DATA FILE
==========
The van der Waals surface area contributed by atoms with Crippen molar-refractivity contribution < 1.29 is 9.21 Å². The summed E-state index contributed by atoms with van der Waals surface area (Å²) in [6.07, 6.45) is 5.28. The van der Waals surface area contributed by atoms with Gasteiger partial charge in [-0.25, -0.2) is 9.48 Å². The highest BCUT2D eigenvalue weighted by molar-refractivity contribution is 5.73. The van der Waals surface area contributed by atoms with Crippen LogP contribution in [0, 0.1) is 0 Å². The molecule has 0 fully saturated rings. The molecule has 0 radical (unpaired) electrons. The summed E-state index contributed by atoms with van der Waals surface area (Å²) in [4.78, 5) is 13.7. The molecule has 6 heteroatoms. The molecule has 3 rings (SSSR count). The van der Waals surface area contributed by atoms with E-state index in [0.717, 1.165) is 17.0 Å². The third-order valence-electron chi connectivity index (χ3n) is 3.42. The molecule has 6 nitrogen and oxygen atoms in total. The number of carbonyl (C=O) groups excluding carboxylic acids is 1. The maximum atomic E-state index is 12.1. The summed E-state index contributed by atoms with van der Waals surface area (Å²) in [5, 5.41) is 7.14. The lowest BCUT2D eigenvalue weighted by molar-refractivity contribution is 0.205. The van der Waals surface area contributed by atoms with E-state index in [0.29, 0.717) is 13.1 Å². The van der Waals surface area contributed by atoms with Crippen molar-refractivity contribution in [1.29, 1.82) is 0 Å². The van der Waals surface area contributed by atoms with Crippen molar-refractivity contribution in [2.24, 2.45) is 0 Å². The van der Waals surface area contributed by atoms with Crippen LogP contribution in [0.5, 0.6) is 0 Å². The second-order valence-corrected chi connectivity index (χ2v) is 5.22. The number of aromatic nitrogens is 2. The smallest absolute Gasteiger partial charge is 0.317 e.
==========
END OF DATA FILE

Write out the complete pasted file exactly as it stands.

The van der Waals surface area contributed by atoms with Crippen molar-refractivity contribution < 1.29 is 9.21 Å². The summed E-state index contributed by atoms with van der Waals surface area (Å²) in [6.07, 6.45) is 5.28. The van der Waals surface area contributed by atoms with Gasteiger partial charge in [-0.25, -0.2) is 9.48 Å². The highest BCUT2D eigenvalue weighted by molar-refractivity contribution is 5.73. The van der Waals surface area contributed by atoms with Crippen LogP contribution in [0, 0.1) is 0 Å². The molecule has 0 fully saturated rings. The molecule has 0 radical (unpaired) electrons. The summed E-state index contributed by atoms with van der Waals surface area (Å²) in [4.78, 5) is 13.7. The molecule has 6 heteroatoms. The molecule has 3 rings (SSSR count). The van der Waals surface area contributed by atoms with E-state index in [0.717, 1.165) is 17.0 Å². The third-order valence-electron chi connectivity index (χ3n) is 3.42. The molecule has 6 nitrogen and oxygen atoms in total. The number of carbonyl (C=O) groups excluding carboxylic acids is 1. The maximum atomic E-state index is 12.1. The summed E-state index contributed by atoms with van der Waals surface area (Å²) in [5, 5.41) is 7.14. The lowest BCUT2D eigenvalue weighted by molar-refractivity contribution is 0.205. The van der Waals surface area contributed by atoms with E-state index in [0.29, 0.717) is 13.1 Å². The van der Waals surface area contributed by atoms with Crippen molar-refractivity contribution in [1.29, 1.82) is 0 Å². The van der Waals surface area contributed by atoms with Crippen molar-refractivity contribution in [2.24, 2.45) is 0 Å². The van der Waals surface area contributed by atoms with Crippen LogP contribution in [0.5, 0.6) is 0 Å². The second-order valence-corrected chi connectivity index (χ2v) is 5.22. The number of aromatic nitrogens is 2. The smallest absolute Gasteiger partial charge is 0.317 e.